Imagine being given a chance to put money away in a savings or investment account and could do so without paying tax on it.
That would be awesome, right?
Well, that is exactly what the UK government did in 1999 when they introduced the Individual Savings Account (ISA) and the Stocks and Shares ISA.
The difference between the two is fairly obvious. The ISA (also known as a cash ISA) was designed merely to put money away tax-free.
The Stocks and Shares ISA was designed to allow investments to be made using the tax-free sums in the account.
Back in 1999, the tax-free limit was £7,000 per year across both ISAs.
Now it is a far more generous and enticing £20,000 per year, with two extra ISAs available (Lifetime and Junior).
The Cash ISA is simply a savings account with interest earned.
However, things are not quite as simple for the Stocks and Shares ISA.
That’s because misconceptions have arisen over time about what you can and cannot do with your Stocks and Shares ISA.
We have undertaken fundamental analysis to uncover the truth.
So, here are the behind FIVE of the greatest Stocks and Shares ISA “myths.”
You can only pay into one type of ISA each year
This is a myth because youcan spread your maximum £20,000 tax free per year investment over as many ISAs as you like.
So if you have an ordinary Cash ISA, a Lifetime ISA and a Stocks and Shares ISA, you could put £4,000 in the cash one, the maximum £4,000 allowed in the Lifetime ISA and the rest in your Stocks and Shares ISA – i.e. £12,000.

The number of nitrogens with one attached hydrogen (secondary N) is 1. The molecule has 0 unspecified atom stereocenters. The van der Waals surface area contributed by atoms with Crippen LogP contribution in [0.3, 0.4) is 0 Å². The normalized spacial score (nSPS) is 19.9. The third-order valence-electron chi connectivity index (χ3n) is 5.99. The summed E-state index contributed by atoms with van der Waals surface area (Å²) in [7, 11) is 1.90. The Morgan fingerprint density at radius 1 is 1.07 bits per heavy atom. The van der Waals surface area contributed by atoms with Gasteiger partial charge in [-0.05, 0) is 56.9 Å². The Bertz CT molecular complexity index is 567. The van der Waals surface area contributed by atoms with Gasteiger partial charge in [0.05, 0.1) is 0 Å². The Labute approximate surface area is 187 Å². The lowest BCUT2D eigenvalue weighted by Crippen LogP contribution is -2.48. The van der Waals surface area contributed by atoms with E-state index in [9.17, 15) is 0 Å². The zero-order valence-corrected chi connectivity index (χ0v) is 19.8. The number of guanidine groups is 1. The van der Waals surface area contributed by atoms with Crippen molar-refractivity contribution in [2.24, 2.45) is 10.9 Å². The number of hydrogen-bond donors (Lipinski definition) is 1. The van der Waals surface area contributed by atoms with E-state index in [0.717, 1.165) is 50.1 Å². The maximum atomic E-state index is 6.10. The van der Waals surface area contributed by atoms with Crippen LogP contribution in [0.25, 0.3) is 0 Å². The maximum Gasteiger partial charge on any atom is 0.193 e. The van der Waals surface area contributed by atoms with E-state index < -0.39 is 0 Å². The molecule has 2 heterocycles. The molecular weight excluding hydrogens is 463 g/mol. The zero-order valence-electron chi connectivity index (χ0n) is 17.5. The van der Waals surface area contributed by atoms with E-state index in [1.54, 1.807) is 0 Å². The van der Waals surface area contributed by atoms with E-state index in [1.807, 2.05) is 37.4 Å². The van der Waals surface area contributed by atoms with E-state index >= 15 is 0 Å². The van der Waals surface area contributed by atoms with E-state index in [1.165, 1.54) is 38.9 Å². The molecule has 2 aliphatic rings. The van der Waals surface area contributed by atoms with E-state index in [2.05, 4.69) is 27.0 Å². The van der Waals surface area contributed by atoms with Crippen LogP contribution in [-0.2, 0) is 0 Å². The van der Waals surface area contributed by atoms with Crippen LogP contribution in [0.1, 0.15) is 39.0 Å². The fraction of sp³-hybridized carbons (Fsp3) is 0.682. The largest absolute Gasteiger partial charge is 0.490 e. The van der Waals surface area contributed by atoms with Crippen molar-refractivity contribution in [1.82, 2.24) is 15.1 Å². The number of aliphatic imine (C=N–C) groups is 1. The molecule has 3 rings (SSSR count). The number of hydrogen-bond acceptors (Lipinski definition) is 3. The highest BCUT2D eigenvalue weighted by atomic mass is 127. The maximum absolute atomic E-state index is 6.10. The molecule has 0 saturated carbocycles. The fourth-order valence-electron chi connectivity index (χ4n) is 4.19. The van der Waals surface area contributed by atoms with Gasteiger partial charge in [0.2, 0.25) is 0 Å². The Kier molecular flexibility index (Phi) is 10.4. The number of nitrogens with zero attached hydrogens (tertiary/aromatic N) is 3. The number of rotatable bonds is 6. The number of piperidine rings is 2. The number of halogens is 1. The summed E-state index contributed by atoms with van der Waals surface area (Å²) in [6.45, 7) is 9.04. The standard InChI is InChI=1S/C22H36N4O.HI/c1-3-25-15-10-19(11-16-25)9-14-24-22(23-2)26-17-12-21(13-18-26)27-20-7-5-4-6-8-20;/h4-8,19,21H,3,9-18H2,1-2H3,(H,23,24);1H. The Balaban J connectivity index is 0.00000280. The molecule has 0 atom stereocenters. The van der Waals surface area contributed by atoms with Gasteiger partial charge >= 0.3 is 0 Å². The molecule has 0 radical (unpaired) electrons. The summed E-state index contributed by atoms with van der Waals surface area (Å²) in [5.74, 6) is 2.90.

What you can’t do is have more than one of any type of ISA up and running with different providers.
However, you can switch your provider at the beginning of each tax year (i.e. beginning of April).
What you may not know is you can have an additional Junior ISA as an extra investment account. You can put up to £9,000 a year as well as the £20k max in your other ISAs.
ISAs are a great way to save your money from the tax man. The Cash ISA is the safest as there is virtually zero-risk. The Stocks and Shares ISA can provide profitable returns but as your money is being invested into assets there is risk attached.
So you must be sure which ISA is right for you.
You need vast sums of money to get started
This myth has been around for decades when it comes to investing and trading. That is the beauty of the ISA, indeed any of the ISAs.
You can invest with as little as £100 as a lump sum OR from just £25 a month as a Direct Debit with some ISA account providers.
This is not an industry regulation fixed amount, so do make sure you shop around for the best deal.
The point is, many people are still under the impression that you need to have vast sums of money to be an investor.
That just is not the case these days.
Thousands of everyday people from all walks of life are going on courses to learn stock trading and going on to enjoy successful careers as investors and traders.
You have to make an immediate decision where to invest
So do not panic.
The way it really works is like this:
When you pay into your Stocks and Shares ISA, the money remains there until you decide what to do with it – i.e. you start choosing your own companies and opportunities to investment in or you put it into a fund(s) managed by your account provider.